On William Lane Craig’s website, he regularly answers a question which has been submitted to him. I often find his answers very helpful, particularly because he brings to theological questions greater philosophical expertise than many systematic theologians have.
On January 11, 2021, in Q & A number 714, “Zygotic Jesus,” Craig responded to two questions from “Rodrigo,” in Brazil.
First, Rodrigo asked:
In what sense was Jesus omniscient while in the form of a zygote or fetus? It makes sense to use concepts of the subliminal and subconscious or preconscious for when He was an adult, already having a brain, but how can a zygote have a subconsciousness?
In response, Craig appealed to the Nicene Creed (AD 381), in which the global church laid out very precisely that, “as a divine person, Jesus had all the essential properties of God, including omniscience. Obviously, as a zygote, and even later, he was not consciously aware of all that he knew. We needn’t say that the zygote had a subconscious but that it was simply unconscious, and that needn’t affect the divine nature or person.”
I am well satisfied with Craig’s answer to this question, and it comports very well with my own understanding of the incarnation of Jesus, which made him truly divine and truly human. Three mornings a week, I recite the church’s “Definition of Chalcedon” in 451, because I think it is very well stated and biblically sound, and it addresses an extremely important theological doctrine.
The second question which Rodrigo put to Craig was this:
If presently, after His ascension to Heaven, Christ is not in his physical resurrected body, and if Christ’s human nature is formed only by the union of His divine soul and human body, does that mean he does not presently have a human nature? Also, if he will reassume his glorified body only at his second coming, would that be a second incarnation?
We want to affirm that Jesus has a human nature even in his ascended state. The incarnation is not a temporary state of Jesus’ thirty-odd years on earth. Rather his resurrection shows that he has permanently assumed a human nature, the strongest possible affirmation of the worth of human corporeality. One could say that in his ascended state Jesus is spatially located somewhere, perhaps in another space-time different than our own. But like you, I’m inclined to say that between his ascension and bodily return, Jesus, while having a human nature, does not have a body. The reason is because he has exited our space-time manifold. By way of analogy, imagine a tuning fork placed inside a vacuum jar. If you were to pluck the fork, it would vibrate, but there would be no sound because there is no medium to conduct sound waves. Were you to introduce air into the jar, then the vibrations would be manifested as sound. The vibrating fork remains intrinsically the same in both scenarios, but its manifestations are different depending on the medium. Similarly, Jesus’ human nature is not now manifested as a physical body because, since he is not in space-time, there is no medium for the expression of his human nature in a three-dimensional form. When Christ re-enters our space-time manifold, then—voilà! —his physical body will again become manifest. This will be in a literal sense a re-incarnation, but not a second assumption of a human nature, since that remains constant throughout.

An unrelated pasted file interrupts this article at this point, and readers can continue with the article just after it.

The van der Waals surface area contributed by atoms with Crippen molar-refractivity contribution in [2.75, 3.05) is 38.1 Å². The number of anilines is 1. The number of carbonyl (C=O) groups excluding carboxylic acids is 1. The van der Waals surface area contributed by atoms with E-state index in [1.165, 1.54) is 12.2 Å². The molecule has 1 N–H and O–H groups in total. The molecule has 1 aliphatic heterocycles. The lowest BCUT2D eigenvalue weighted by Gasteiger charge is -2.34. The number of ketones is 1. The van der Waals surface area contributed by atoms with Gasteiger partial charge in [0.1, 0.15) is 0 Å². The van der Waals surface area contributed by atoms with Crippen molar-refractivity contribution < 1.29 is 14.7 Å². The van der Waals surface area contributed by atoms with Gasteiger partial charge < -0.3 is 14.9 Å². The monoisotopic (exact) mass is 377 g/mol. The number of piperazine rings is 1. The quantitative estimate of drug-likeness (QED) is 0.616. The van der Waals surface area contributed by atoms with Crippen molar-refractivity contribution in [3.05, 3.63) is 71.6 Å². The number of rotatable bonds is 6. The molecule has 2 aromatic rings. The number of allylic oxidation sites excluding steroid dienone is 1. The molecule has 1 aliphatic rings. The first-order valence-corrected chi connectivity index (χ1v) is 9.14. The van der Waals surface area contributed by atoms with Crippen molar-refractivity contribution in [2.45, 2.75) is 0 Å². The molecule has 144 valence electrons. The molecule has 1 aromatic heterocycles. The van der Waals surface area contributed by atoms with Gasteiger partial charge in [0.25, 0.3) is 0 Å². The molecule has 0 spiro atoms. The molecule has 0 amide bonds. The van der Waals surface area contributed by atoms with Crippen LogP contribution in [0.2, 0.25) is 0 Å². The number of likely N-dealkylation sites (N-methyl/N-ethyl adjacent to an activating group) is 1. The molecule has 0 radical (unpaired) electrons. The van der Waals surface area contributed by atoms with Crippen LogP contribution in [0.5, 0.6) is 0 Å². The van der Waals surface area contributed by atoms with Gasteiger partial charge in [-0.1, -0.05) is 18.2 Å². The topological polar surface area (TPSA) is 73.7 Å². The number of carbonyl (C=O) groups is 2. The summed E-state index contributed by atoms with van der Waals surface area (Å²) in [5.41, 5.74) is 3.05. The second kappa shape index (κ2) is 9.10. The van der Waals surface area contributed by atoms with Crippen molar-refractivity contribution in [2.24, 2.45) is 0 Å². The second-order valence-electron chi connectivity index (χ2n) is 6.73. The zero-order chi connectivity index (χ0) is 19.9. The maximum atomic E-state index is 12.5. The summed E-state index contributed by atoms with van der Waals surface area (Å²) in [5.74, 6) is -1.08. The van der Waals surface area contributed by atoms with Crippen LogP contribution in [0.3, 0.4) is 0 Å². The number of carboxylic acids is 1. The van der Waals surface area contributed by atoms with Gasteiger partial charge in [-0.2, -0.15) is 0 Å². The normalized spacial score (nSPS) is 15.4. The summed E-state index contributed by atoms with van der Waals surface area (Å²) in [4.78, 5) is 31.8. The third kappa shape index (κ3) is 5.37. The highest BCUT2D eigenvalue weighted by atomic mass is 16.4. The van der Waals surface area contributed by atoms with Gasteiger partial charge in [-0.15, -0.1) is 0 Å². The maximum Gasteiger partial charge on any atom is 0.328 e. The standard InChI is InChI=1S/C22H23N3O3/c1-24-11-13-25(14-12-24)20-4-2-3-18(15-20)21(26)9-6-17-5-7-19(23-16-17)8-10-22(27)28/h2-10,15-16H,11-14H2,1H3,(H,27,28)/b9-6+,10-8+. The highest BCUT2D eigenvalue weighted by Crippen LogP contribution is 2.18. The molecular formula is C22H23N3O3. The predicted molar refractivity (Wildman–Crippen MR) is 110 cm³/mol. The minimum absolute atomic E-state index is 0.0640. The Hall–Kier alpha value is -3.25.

My thoughts about this are not as well settled as they are concerning the first item. Initially, I had a tentatively negative response to Craig’s proposal, because I wondered if it diminished the nature of Jesus’ resurrection. On further consideration, however, I am tentatively inclined to affirm Craig’s suggestion.
Paul identifies the bodily resurrection of Jesus as the first fruits of his glorious triumph over sin and death, in which we who believe will participate when Jesus returns and all believers are raised bodily “with Jesus” (1 Cor 15:20-23). In our case, the raising of our bodies to new life, indeed to eternal life and immortality, entails robust embodiment. There will be some form of continuity between the bodies we have now and the bodies we receive then. Those resurrected bodies will be ours, but they will not be exactly like the bodies we have in this life, though Paul was not given an understanding of just how these new bodies would be alike and yet different from our original bodies (1 Cor 15:35-41).
Frequently, when we think and talk about Christ’s rule over all things, which he decisively accomplished in his death and resurrection, we speak of the “now and not yet” aspects of Christ’s victory. The battle against Satan, sin and death was won at the cross, but it will not be fully consummated and revealed until Christ’s return, when the final enemy, death is completely vanquished (1 Cor 15:24-26). Given this “now and not yet” situation, the peculiarity of Jesus’ own embodiment in this interim period seems quite appropriate.
The nature of Jesus’ embodiment, between his resurrection and the consummation of his reign, is not something I had thought about before, so my response is tentative, and I welcome the thoughts of others who read this post and ponder Craig’s answer to Rodrigo’s question.
Changing my mind
Conversation with commenters (see thread below) has been helpful. I am no longer inclined to affirm Craig’s proposal, and Marc Vandersluys has expressed well the basic difficulty which Craig’s view must confront: “If Christ is indeed the first-fruits of the resurrection that we should expect for ourselves, wouldn’t that mean Jesus did go into that embodiment immediately? Otherwise, it seems to me, Paul’s words viz. ‘first-fruits’ would be empty of meaning.”